Match Two: Washington Oak:
Usually on his birthday, Alfred loved to call and harass Arthur reminding him of what day it was. This year, the American man lay in bed smiling to himself. He counted down to reaching over to his phone and calling up his older brother. Dude, he’s going to flip out when I ask him what he got me this year! The American man covered his mouth as he snickered.
Suddenly, his phone rang on the nightstand. Alfred’s facial expression changed to a confused look. Huh? Alfred reached over and pulled his phone to his ear.
“Hello?” he asked.
“Alfred?” a woman’s voice asked on the other line.
The American man sat up in bed with his jaw dropped. “Wait, how did you know that today was my birthday?”
“You kept talking about it while you were drinking yesterday, don’t you remember?”
Alfred tried to pinpoint the frame of reference Florence threw at him. “Heh? Oh! I did say that, I guess. Thanks.”
“Come out with us,” she said.
“Please? We really want to give your present.”
Alfred’s jaw dropped. “My present?”
“Well, where are you?”
“Look out your window.”
Alfred climbed out of bed and walked over to his window. Florence and Lydia stood outside of his house, looking up. The older sister held the phone to her ear as she waved at him. The American man didn’t know whether to be shocked or be excited.
“Okay, how did you find my house?” he asked.
“I asked Matt,” Lydia said over the other line. “He’s a nice guy like that.”
“I guess he is…” Alfred said. “Uh… I’ll be right down in a couple of minutes.” He hung up and got dressed.
In ten minutes, Alfred met with Florence and Lydia. He noticed a big basket in the younger sister’s hands.
“What you got there?” the American man asked. Florence giggled.
“Come along and you’ll see,” she said.
“Okay… but where are we going?” Alfred asked. She turned with a smile on her face.
“To our favorite place,” the tree spirit said. Florence grabbed Alfred by the hand and led him down the street. Lydia followed behind with the basket to her chest.
“Slow down!” she shouted. “This basket is really old and delicate!” Meanwhile, the American man had no choice but to follow out of peaked curiosity.
The trio arrived at the girls’ house. Alfred raised an eyebrow.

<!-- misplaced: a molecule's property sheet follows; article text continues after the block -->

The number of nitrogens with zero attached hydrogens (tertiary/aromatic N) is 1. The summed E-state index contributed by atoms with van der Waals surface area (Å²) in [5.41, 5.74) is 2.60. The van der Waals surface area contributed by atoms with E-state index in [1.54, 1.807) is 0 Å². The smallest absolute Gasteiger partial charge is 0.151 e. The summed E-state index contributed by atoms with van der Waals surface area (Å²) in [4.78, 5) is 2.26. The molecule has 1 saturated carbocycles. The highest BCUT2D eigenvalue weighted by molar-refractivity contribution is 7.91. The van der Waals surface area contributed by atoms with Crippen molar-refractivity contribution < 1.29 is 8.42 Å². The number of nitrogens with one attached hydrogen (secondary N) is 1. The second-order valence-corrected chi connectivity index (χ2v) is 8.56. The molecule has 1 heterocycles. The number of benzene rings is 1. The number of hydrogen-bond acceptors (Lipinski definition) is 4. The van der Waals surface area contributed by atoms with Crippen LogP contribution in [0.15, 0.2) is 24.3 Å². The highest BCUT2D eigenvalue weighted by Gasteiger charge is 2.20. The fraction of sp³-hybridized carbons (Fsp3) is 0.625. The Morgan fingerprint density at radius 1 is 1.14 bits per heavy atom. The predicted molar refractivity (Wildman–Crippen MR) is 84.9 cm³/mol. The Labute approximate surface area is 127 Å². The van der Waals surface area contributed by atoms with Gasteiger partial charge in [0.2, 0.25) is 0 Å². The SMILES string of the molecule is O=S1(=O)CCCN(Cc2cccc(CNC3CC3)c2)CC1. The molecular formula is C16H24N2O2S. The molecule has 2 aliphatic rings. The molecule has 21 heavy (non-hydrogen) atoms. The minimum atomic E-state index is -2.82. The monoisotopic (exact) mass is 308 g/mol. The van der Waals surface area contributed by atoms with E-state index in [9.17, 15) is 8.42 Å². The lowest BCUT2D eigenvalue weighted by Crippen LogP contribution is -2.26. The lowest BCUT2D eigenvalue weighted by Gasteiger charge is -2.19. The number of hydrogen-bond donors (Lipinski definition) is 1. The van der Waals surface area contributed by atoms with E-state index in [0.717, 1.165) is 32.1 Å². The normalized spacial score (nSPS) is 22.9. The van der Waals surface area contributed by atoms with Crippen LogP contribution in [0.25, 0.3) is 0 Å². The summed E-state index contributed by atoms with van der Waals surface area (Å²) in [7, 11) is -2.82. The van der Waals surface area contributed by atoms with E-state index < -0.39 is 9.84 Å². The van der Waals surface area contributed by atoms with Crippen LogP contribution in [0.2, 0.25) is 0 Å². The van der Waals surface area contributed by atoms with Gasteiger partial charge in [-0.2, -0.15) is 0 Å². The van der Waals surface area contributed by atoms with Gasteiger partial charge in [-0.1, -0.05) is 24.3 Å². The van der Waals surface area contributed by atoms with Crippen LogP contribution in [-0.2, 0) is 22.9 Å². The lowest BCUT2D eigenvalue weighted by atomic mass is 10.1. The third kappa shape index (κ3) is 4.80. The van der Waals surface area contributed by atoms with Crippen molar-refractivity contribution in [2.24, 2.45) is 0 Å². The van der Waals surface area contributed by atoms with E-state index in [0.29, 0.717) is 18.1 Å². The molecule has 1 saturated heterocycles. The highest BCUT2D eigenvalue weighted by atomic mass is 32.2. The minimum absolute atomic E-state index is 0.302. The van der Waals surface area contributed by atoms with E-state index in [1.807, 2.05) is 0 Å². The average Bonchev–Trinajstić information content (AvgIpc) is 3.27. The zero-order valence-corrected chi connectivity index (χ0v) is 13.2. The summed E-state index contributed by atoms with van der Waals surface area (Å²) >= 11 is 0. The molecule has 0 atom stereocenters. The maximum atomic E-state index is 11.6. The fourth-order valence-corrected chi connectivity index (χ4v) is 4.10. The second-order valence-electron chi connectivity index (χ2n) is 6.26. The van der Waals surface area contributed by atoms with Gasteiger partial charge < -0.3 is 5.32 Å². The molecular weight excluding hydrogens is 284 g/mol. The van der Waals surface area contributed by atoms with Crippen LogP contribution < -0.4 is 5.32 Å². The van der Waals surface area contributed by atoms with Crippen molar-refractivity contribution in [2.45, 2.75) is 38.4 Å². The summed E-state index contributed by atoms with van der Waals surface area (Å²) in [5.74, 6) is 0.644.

“We’re just at your house,” he said.
“I know,” Florence said. The birthday boy tilted his head.
The tree spirit turned to him with her arms held out. “You haven’t seen the best part of it.”
“And what is that?”
“The backyard!” Florence grabbed Alfred’s hand again and led him over to the fence. With one quick movement she unlocked the gate and led everyone through. At first glance, the back yard looked standard like it had been the times that Alfred had been over. On the left side sat Florence’s garden looking as green and healthy as she was. A bike leaned against the wooden fence surrounding the back yard. To the right was the old swing set. Alfred was surprised that it was still standing. Florence walked up to the fence and felt along the wooden panels.
“Let’s see,” she mumbled. “Where are you?” Her fingers brushed against the wood with each step. She paused when she found a loose board. “Ah! Here it is!” Florence pushed open the panel. Alfred’s jaw dropped when he saw a dirt tunnel leading downwards.
“This was back here?” he asked.
“Of course,” Florence said. “This tunnel’s been here since this house was built.” She was the first to begin the trip downwards. “Lydia, could you hand me the basket?” Her sister walked up and handed her the big, stuffed wicker basket.
“Thank you,” Florence said. She grunted as she continued to climb down into the tunnel.
“Dude, you sure that’s safety to do that?” Alfred asked.
“Of course,” she said. “I’ve done this many times. Sometimes carrying heavier things down here with me.” Florence pushed the basket further up her arm as she climbed further down. “Are you coming?”
“Oh, yeah. Right,” the American man said. He too began climbing down the tunnel.
“Watch your step!” Florence shouted. “The walls can be pretty slippery.” Alfred about lost his footing and clung desperately to the wall as little rocks rolled down the side.
“I see that,” he said.
“Hurry up! I have to get down there too!” Lydia shouted.
“Yeah, yeah,” the birthday boy said. He resumed climbing when he regained his footing. Lydia joined them in the climb downwards.
“How far down does this tunnel go?” Alfred asked.
“Far enough,” Florence said. “We’re just about there.” The American man still had many guesses as to what this present could be. However, he found himself even more surprised that Florence could climb down with that heavy basket without any problems. It probably helped that it was summer. He couldn’t see her doing this in December. Florence could barely stand on their trip to Coney Island. Alfred remembered how many times he had to help her to her feet and sit down. He even had to pull her along with him on the boardwalk. It was almost impossible to believe this woman climbing down this thick clay and mud tunnel without a sweat was the same woman on the Coney Island trip.